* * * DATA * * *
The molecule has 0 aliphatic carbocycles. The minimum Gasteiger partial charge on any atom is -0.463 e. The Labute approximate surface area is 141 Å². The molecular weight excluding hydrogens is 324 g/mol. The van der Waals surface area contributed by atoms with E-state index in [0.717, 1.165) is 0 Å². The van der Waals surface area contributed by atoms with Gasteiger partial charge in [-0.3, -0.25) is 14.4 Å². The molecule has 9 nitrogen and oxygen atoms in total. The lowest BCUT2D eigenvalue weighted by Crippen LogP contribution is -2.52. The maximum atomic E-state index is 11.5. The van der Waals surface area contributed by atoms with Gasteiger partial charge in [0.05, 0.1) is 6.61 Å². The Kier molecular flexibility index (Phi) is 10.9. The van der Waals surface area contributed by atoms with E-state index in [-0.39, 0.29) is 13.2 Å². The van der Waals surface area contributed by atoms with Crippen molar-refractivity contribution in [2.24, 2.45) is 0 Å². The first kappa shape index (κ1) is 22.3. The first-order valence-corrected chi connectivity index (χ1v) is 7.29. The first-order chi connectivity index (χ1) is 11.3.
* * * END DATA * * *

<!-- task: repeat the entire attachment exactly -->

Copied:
The molecule has 0 aliphatic carbocycles. The minimum Gasteiger partial charge on any atom is -0.463 e. The Labute approximate surface area is 141 Å². The molecular weight excluding hydrogens is 324 g/mol. The van der Waals surface area contributed by atoms with E-state index in [0.717, 1.165) is 0 Å². The van der Waals surface area contributed by atoms with Gasteiger partial charge in [-0.3, -0.25) is 14.4 Å². The molecule has 9 nitrogen and oxygen atoms in total. The lowest BCUT2D eigenvalue weighted by Crippen LogP contribution is -2.52. The maximum atomic E-state index is 11.5. The van der Waals surface area contributed by atoms with Gasteiger partial charge in [0.05, 0.1) is 6.61 Å². The Kier molecular flexibility index (Phi) is 10.9. The van der Waals surface area contributed by atoms with E-state index in [-0.39, 0.29) is 13.2 Å². The van der Waals surface area contributed by atoms with Crippen molar-refractivity contribution in [2.24, 2.45) is 0 Å². The first kappa shape index (κ1) is 22.3. The first-order valence-corrected chi connectivity index (χ1v) is 7.29. The first-order chi connectivity index (χ1) is 11.3.